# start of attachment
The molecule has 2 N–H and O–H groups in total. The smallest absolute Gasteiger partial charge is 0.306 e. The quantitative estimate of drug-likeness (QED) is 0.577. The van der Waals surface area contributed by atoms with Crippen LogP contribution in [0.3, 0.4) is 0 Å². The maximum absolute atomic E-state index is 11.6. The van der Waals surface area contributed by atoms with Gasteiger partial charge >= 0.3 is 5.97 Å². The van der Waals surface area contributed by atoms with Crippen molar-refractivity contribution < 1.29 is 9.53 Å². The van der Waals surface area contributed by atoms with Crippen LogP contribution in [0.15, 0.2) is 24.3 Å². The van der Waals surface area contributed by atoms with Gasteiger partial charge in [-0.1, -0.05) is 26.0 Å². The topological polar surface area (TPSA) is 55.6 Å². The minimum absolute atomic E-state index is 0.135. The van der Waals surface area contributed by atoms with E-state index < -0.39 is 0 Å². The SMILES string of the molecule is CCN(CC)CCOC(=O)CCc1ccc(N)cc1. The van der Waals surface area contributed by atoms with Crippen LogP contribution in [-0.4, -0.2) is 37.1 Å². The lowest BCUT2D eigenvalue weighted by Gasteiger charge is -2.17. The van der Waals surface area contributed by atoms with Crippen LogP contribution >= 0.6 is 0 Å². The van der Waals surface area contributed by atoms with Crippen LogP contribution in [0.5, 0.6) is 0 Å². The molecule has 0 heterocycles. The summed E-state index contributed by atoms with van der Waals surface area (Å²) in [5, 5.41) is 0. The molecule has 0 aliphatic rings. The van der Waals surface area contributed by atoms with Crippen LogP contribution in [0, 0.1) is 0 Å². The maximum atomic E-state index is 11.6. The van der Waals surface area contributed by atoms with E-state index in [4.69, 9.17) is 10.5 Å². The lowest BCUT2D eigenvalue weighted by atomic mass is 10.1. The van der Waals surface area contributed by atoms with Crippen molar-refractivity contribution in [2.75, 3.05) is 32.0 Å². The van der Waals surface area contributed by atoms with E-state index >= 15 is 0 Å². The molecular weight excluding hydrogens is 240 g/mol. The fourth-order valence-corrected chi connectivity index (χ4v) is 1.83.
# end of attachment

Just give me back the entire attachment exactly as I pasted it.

The molecule has 2 N–H and O–H groups in total. The smallest absolute Gasteiger partial charge is 0.306 e. The quantitative estimate of drug-likeness (QED) is 0.577. The van der Waals surface area contributed by atoms with Crippen LogP contribution in [0.3, 0.4) is 0 Å². The maximum absolute atomic E-state index is 11.6. The van der Waals surface area contributed by atoms with Gasteiger partial charge >= 0.3 is 5.97 Å². The van der Waals surface area contributed by atoms with Crippen molar-refractivity contribution < 1.29 is 9.53 Å². The van der Waals surface area contributed by atoms with Crippen LogP contribution in [0.15, 0.2) is 24.3 Å². The van der Waals surface area contributed by atoms with Gasteiger partial charge in [-0.1, -0.05) is 26.0 Å². The topological polar surface area (TPSA) is 55.6 Å². The minimum absolute atomic E-state index is 0.135. The van der Waals surface area contributed by atoms with E-state index < -0.39 is 0 Å². The SMILES string of the molecule is CCN(CC)CCOC(=O)CCc1ccc(N)cc1. The van der Waals surface area contributed by atoms with Crippen LogP contribution in [-0.4, -0.2) is 37.1 Å². The lowest BCUT2D eigenvalue weighted by Gasteiger charge is -2.17. The van der Waals surface area contributed by atoms with Crippen LogP contribution >= 0.6 is 0 Å². The van der Waals surface area contributed by atoms with Crippen LogP contribution in [0.5, 0.6) is 0 Å². The molecule has 0 heterocycles. The summed E-state index contributed by atoms with van der Waals surface area (Å²) in [5, 5.41) is 0. The molecule has 0 aliphatic rings. The van der Waals surface area contributed by atoms with Crippen LogP contribution in [0, 0.1) is 0 Å². The maximum atomic E-state index is 11.6. The van der Waals surface area contributed by atoms with E-state index in [4.69, 9.17) is 10.5 Å². The lowest BCUT2D eigenvalue weighted by atomic mass is 10.1. The van der Waals surface area contributed by atoms with Crippen molar-refractivity contribution in [2.75, 3.05) is 32.0 Å². The van der Waals surface area contributed by atoms with E-state index >= 15 is 0 Å². The molecular weight excluding hydrogens is 240 g/mol. The fourth-order valence-corrected chi connectivity index (χ4v) is 1.83.